Thursday, January 17, 2013

Called Up To The Show

January means baseball, right?  Our youth league begins its practices in February in preparation for the March-to-June season, so the evaluation day to give the coaches a look at the players they will pick for their teams always happens in mid-January.  This year, the evaluations were last weekend, under clear blue but very cold skies.

The evaluation for Michael was a little different than in years past.  The division Michael has moved into is no longer limited to teams playing other teams from within our league.  Three teams will compete against each other and teams from the two immediately adjacent towns.  Two additional teams, divided by age, will compete as travel teams against leagues from a broader local area.  The players trying out for those teams had to attend two days of evaluations rather than one.  They also knew that the rosters for those teams were largely set before the evaluations even started, based on the All-Star teams from last summer.  For 11U new team, it was widely known that one of the star players had decided to play in a different league this season, freeing up one roster spot for the team.  Every other player was planning to come back.  The 10 or so kids trying out who had not already played on the All-Star team last year were essentially competing for a single spot on the team.

Michael was apprehensive going into the evaluations, as he usually is.  He had a good first day, though, simply playing the way he knows how to play.  His pitching, in particular, caught the attention of a lot of the dads and coaches.  A number of them came up to me to say that they noticed how well Michael was playing.  Some of the boys who clearly would be on the team told Michael the same thing, offering their opinion that he had taken the available spot on the team.

After the first evaluation session, Michael was flying high.  He knew he had done well and was rightfully proud of himself.  He returned to the field in the afternoon with me to help administer the rest of the evaluations; I could hardly keep him off the field.  Michael's coach from fall ball made a point of telling me that he had spoken with the 11U coach about Michael, and that in his opinion.  Michael was a lock to make the team.   

It was only after the good first evaluation that Michael allowed himself to want to make the team.  I assured him he had done well, but that was always on the bubble.  I told him that even if he didn't make the travel team, he would have a great time on the house league teams, one of which would be coached by his fall ball coach.  He was fine with that, but knowing that he stood a good chance of making the top squad made him want it more.  After second day of evaluations which consisted mostly of hitting, Michael was nervous that he had not hit with enough power to wow the coaches.  What he didn't see was that a lot of the power hitters performed very poorly against the soft-toss pitching at the evaluation, while he always made solid contact.  All he could think about was the roster announcement Wednesday evening.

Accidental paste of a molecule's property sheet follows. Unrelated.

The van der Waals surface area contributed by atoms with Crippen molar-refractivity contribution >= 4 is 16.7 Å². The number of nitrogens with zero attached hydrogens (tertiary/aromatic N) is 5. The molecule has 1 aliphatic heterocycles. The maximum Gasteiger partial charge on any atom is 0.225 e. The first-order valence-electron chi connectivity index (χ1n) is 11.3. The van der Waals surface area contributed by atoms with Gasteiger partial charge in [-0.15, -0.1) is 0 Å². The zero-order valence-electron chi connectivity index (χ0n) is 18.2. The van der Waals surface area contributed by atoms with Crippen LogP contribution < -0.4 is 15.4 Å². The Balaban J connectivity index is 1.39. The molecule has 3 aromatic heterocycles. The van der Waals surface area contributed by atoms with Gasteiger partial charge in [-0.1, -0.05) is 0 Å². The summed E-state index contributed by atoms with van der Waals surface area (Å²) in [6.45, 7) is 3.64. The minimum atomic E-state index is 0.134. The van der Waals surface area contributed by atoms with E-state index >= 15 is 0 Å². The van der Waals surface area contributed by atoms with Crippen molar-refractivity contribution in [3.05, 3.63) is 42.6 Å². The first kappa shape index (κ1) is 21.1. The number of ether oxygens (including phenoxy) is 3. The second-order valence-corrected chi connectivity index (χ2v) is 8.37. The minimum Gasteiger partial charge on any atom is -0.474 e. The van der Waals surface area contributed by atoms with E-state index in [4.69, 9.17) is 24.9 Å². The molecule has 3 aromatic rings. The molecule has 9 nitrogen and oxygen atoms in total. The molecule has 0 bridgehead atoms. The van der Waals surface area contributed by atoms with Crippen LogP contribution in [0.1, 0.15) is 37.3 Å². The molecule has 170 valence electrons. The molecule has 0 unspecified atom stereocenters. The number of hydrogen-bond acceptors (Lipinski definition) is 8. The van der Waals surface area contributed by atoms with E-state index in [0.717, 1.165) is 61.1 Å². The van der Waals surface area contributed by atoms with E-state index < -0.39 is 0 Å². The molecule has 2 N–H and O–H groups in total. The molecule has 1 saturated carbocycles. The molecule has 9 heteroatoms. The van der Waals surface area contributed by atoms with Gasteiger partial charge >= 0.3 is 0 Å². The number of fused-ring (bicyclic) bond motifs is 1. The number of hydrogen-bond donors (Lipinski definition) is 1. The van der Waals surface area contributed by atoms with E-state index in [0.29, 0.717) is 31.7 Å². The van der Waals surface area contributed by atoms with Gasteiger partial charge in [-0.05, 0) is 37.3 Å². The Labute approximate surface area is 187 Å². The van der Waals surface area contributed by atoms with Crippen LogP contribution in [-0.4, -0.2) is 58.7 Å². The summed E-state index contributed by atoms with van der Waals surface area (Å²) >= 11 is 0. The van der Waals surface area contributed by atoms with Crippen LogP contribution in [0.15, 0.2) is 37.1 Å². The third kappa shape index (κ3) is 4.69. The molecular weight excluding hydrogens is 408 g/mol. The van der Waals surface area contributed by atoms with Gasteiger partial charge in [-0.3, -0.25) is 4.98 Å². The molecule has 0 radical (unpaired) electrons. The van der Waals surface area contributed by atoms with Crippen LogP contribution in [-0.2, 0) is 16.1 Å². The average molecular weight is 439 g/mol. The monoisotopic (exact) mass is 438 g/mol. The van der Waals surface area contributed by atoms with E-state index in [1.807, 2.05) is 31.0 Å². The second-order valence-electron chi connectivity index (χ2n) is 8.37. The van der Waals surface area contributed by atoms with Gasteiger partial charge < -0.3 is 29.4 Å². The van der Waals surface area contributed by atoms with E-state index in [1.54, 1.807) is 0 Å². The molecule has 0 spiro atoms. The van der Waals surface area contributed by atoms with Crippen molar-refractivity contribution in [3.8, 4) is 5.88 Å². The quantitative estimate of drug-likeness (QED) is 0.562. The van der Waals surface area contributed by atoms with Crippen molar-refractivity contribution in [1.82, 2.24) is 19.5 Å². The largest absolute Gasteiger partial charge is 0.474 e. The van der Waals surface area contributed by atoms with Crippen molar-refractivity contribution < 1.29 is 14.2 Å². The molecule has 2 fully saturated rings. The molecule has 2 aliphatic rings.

Wednesday evening, the call came.  Among eleven familiar names, his was the new one for the 11U team.  After three years of playing in this league, Michael has clawed his way to the top.  This is a very nice validation of all the extra work he has put in to improve.  He is a fun-loving kid, but there are not many out there who listen to coaches better or train as seriously as he does.  He could not be more happy, and we could not be more proud. 

It's official

Now, of course, the hard work starts.  He will get a uniform with his name on the back, but he will also be expected to play at a very high level.  It seems daunting, but I believe he's up for the challenge.  As I constantly tell him, if he simply plays the way he knows how to play, he will give the team what it needs.  Plus, with expert coaching and excellent teammates, he should make rapid progress in his own development.  I suspect games will be a bit more tense than they used to be, as the play transitions from purely recreational to largely competitive.  However, all these boys feed off of competition, no matter how nervous it may make them.  Whether I will survive the season is a different story entirely.  Thankfully, all I will have to do is go to games and take pictures.

Best of all, Michael's peers made it known at the evaluation how glad they were that it looked like he would make the team.  He drew more satisfaction from that than anything else.  We all yearn for a place to belong, and that place is almost always defined by who occupies that space with us.  Sports may be in many respects a world of artificial urgency and ad hoc camaraderie, but the bonds between peers are real.  Right now, before any strikeouts or errors, hits or wins, the joy of making the team matters most of all.